Liz Robb has known what she wanted to do with her life since kindergarten. “When I was a kid and got those questionnaires that asked ‘What do you want to be when you grow up?’ I would always write ‘artist,’ ” says Robb, who would often spend time drawing, making her own dolls and sewing clothes for them. So, perhaps it’s no surprise that she went on to earn a Bachelor of Fine Arts in fashion design. After working in New York for American Eagle Outfitters, she scored a job with Wisconsin retailer Lands’ End. It was while she was working in women’s sweaters and knits that—through a friend at the company—she was introduced to and began volunteering for the owner of a farm in a rural area outside of Madison. “I learned to care for sheep, harvest their eece and create beautiful roving and yarn,” she says. “My life transformed during that time.” This experience led her to go back to school to earn a Master of Fine Arts in Fibers. Today, working from her Dogpatch studio overlooking the East Bay, Robb can be found expertly coaxing natural materials including cotton, wool and beeswax into her textured wall hangings, weavings and three-dimensional forms. Inspired by the brilliant hues used by such artists as James Turrell and Helen Frankenthaler, Robb integrates pops of bold colors in her tactile works and, whether she’s dyeing wool with indigo, working out a weaving on the loom, or utilizing techniques like wrapping and compressing, she keeps her methods organic. “My creative process often starts with doodling in my sketchbook, and then I explore patterns and relationships three- dimensionally utilizing different materials,” she explains. “On the other hand, depending on my mood, I may start throwing around rope or roving to see what unfolds.” Robb, who offers her dynamic pieces through Yonder in Paci ca, recently embarked on a two- month residency at the Icelandic Textile Center. “I proposed creating three larger-than-life movable sculptures, both on and o the loom, using materials I sourced from the land,” she says. In her closer-to-home experiments, Robb is always trying out new techniques. She has worked with “different materials—paint, plastic, rubber—things that are pretty hard to undo,” says the artist, who has also tested out pouring plaster on her painstakingly woven creations. “Usually, you can kind of unweave and reweave, but with these secondary materials, it’s make it or break it.”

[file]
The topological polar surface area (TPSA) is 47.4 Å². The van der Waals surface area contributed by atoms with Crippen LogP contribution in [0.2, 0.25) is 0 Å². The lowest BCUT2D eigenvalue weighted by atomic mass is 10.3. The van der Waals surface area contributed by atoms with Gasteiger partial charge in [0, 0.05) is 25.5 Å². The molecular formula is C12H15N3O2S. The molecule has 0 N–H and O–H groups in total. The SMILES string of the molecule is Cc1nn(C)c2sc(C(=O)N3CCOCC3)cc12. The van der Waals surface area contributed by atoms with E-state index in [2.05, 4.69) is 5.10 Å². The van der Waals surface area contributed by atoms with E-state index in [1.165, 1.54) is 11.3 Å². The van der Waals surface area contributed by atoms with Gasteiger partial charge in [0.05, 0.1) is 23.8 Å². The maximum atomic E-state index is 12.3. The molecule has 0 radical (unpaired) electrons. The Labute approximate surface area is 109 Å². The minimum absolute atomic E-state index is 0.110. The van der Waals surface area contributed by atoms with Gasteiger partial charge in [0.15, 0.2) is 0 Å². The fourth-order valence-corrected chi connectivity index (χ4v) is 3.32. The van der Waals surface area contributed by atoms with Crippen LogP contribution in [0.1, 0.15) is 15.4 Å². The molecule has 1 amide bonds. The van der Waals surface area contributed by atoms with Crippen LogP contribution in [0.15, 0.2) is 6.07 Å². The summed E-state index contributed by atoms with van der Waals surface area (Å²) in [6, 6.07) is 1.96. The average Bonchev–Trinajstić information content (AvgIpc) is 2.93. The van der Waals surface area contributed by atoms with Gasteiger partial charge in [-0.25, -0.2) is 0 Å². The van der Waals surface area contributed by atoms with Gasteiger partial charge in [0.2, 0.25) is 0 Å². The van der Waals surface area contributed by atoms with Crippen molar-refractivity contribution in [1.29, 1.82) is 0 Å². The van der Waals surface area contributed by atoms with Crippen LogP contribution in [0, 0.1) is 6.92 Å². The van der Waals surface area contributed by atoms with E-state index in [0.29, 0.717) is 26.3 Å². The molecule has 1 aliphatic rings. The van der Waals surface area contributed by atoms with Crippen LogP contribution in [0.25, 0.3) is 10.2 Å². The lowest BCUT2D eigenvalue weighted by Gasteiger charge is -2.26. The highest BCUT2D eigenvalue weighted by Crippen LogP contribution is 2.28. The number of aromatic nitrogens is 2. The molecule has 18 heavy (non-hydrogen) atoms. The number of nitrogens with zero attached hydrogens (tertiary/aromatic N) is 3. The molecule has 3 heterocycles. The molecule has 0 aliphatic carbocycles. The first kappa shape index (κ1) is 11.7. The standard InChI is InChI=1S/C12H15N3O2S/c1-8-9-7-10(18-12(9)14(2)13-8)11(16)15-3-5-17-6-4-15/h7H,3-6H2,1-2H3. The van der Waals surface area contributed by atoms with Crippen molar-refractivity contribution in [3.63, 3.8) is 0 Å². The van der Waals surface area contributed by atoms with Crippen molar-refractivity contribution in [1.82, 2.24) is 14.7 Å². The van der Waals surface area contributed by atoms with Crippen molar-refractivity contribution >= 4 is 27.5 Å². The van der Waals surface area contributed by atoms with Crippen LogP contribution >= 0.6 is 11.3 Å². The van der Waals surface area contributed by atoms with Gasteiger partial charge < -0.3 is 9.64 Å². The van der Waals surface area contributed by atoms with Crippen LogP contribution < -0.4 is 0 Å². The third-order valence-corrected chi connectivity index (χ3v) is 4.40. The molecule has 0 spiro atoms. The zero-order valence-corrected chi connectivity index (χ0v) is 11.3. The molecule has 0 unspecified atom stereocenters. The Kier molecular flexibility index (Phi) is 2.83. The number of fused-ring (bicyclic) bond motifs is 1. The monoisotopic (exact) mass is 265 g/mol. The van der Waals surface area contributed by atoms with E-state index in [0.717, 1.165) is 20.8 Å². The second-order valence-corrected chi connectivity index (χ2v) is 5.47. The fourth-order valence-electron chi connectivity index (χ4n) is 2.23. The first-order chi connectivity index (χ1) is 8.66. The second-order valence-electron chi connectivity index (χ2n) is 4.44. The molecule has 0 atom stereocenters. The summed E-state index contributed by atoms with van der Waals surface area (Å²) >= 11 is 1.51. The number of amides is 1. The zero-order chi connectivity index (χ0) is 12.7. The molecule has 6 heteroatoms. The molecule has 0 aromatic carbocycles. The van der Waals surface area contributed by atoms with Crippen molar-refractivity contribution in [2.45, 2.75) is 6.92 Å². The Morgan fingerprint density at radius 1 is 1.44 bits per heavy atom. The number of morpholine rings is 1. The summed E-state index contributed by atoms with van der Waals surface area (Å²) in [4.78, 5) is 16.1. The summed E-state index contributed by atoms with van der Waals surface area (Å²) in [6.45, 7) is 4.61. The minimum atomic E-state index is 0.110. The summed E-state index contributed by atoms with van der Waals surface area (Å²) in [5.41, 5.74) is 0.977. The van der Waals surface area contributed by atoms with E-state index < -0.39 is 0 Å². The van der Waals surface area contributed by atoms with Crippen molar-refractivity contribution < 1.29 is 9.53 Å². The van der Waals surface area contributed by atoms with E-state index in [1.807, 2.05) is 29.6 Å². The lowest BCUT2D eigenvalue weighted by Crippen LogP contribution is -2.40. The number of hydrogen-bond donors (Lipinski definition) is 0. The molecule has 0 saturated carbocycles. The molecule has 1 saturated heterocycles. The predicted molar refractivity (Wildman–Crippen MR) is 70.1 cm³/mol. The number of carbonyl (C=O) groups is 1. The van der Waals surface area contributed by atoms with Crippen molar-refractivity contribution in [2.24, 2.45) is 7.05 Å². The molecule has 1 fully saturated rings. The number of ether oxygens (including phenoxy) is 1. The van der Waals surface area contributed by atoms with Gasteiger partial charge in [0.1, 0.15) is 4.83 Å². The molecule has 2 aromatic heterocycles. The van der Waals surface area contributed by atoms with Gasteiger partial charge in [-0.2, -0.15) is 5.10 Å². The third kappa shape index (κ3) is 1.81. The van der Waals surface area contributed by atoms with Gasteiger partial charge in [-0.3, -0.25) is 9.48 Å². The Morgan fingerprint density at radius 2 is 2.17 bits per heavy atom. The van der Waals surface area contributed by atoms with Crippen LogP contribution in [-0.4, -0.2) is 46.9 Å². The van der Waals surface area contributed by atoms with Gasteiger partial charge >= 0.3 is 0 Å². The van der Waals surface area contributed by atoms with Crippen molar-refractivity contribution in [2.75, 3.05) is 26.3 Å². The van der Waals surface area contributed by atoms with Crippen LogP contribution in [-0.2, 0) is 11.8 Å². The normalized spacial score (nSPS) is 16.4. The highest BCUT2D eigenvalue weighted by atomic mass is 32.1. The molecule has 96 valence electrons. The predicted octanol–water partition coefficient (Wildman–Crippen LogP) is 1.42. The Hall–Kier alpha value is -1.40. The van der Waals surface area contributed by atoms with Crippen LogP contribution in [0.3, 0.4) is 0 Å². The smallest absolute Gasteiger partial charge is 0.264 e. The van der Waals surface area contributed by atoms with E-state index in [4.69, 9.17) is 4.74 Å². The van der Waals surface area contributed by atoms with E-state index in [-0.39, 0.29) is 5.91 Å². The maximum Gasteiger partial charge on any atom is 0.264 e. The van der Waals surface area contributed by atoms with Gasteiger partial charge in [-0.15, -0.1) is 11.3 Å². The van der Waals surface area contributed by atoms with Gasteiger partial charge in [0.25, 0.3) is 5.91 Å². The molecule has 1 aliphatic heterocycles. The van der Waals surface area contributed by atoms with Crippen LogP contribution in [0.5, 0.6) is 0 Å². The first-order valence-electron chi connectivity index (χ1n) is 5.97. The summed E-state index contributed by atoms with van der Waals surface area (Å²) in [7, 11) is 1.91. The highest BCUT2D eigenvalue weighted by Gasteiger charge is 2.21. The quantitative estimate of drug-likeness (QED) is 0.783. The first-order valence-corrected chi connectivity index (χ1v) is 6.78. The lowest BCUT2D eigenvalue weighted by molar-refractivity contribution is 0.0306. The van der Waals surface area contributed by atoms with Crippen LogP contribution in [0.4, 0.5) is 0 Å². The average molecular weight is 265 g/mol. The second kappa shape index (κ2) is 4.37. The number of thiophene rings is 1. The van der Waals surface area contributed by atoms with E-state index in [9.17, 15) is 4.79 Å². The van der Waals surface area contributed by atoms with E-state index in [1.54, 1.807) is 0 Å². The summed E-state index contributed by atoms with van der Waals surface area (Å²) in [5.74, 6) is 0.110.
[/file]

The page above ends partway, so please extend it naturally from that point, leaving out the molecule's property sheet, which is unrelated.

Liz Robb has known what she wanted to do with her life since kindergarten. “When I was a kid and got those questionnaires that asked ‘What do you want to be when you grow up?’ I would always write ‘artist,’ ” says Robb, who would often spend time drawing, making her own dolls and sewing clothes for them. So, perhaps it’s no surprise that she went on to earn a Bachelor of Fine Arts in fashion design. After working in New York for American Eagle Outfitters, she scored a job with Wisconsin retailer Lands’ End. It was while she was working in women’s sweaters and knits that—through a friend at the company—she was introduced to and began volunteering for the owner of a farm in a rural area outside of Madison. “I learned to care for sheep, harvest their eece and create beautiful roving and yarn,” she says. “My life transformed during that time.” This experience led her to go back to school to earn a Master of Fine Arts in Fibers.

Today, working from her Dogpatch studio overlooking the East Bay, Robb can be found expertly coaxing natural materials including cotton, wool and beeswax into her textured wall hangings, weavings and three-dimensional forms. Inspired by the brilliant hues used by such artists as James Turrell and Helen Frankenthaler, Robb integrates pops of bold colors in her tactile works and, whether she’s dyeing wool with indigo, working out a weaving on the loom, or utilizing techniques like wrapping and compressing, she keeps her methods organic. “My creative process often starts with doodling in my sketchbook, and then I explore patterns and relationships three- dimensionally utilizing different materials,” she explains. “On the other hand, depending on my mood, I may start throwing around rope or roving to see what unfolds.”